* Govt to follow Buffet's lead... * Aussie $ has biggest gain ever... * Yen reverses on carry trades... * China's currency reserves rise... Good day...And what a day it was! As I stated in yesterday's Pfennig, Columbus day is just sort of a holiday for the markets. These 'semi-holidays' can create some volatile trading, as not all of the markets are open and many desks are short staffed. So with the Federal Reserve and the banking system closed, the equity markets had the largest one day gain in over seven decades. I guess the stock jockeys figured they weren't going to get any bad news out of the credit markets, which were closed, so no news is good news!! The rally was certainly welcomed, and hopefully some of the gains will stick today as we return to a normal trading environment. And I guess some of the credit for the stock rally has to go to finance ministers around the globe who finally agreed on a plan which seems to be able to work. The leaders of a majority of the worlds largest economies borrowed a page from Warren Buffet's playbook and decided to invest directly into some of their largest financial institutions. The Bush administration announced it would invest $125 billion in nine of the biggest US banks. The US move came after France, Germany, Spain, the Netherlands, and Austria committed $1.8 trillion to guarantee interbank loans and take equity stakes in European banks....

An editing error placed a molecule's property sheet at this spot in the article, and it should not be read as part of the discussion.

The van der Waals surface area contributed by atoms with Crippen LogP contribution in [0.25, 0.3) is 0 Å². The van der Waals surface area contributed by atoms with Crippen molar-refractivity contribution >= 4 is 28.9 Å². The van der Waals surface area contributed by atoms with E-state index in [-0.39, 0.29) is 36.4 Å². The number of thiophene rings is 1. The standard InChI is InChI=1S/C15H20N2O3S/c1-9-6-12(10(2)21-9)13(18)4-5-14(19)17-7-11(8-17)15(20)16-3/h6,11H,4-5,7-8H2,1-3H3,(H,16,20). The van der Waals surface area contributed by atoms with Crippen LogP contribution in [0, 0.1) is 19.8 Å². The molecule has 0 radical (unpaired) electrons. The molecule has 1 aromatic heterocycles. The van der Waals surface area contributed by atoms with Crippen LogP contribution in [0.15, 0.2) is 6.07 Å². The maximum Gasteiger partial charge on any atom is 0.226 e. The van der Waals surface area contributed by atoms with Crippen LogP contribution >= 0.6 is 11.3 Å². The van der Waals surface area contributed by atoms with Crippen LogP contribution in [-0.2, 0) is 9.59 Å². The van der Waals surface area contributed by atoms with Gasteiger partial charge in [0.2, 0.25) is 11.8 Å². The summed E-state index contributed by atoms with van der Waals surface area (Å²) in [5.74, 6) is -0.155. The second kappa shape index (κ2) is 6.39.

• Why The Worst Will Soon Be Over

    The credit crisis is global. Interestingly, some of the more creative and straight forward solutions are coming from England. This week in Outside the Box I am presenting you with a very well written (even entertaining) letter from Bedlam Asset Management from London www.bedlamplc.com on their view of the crisis. It is always instructive to look at your problems from the point of view of another party, and even more some when they give you some thoughtful and cogent analysis. I have to admit, seeing green on my screen feels good, but we are in a recession that is global and is likely to get worse. What we need to do now is assess what our response will be. First, we need to avoid the pitfalls and then look around for the opportunities which will be presented us. I think this week's Outside the Box will help you think through your personal situation....
  • Fed floods the markets with US$...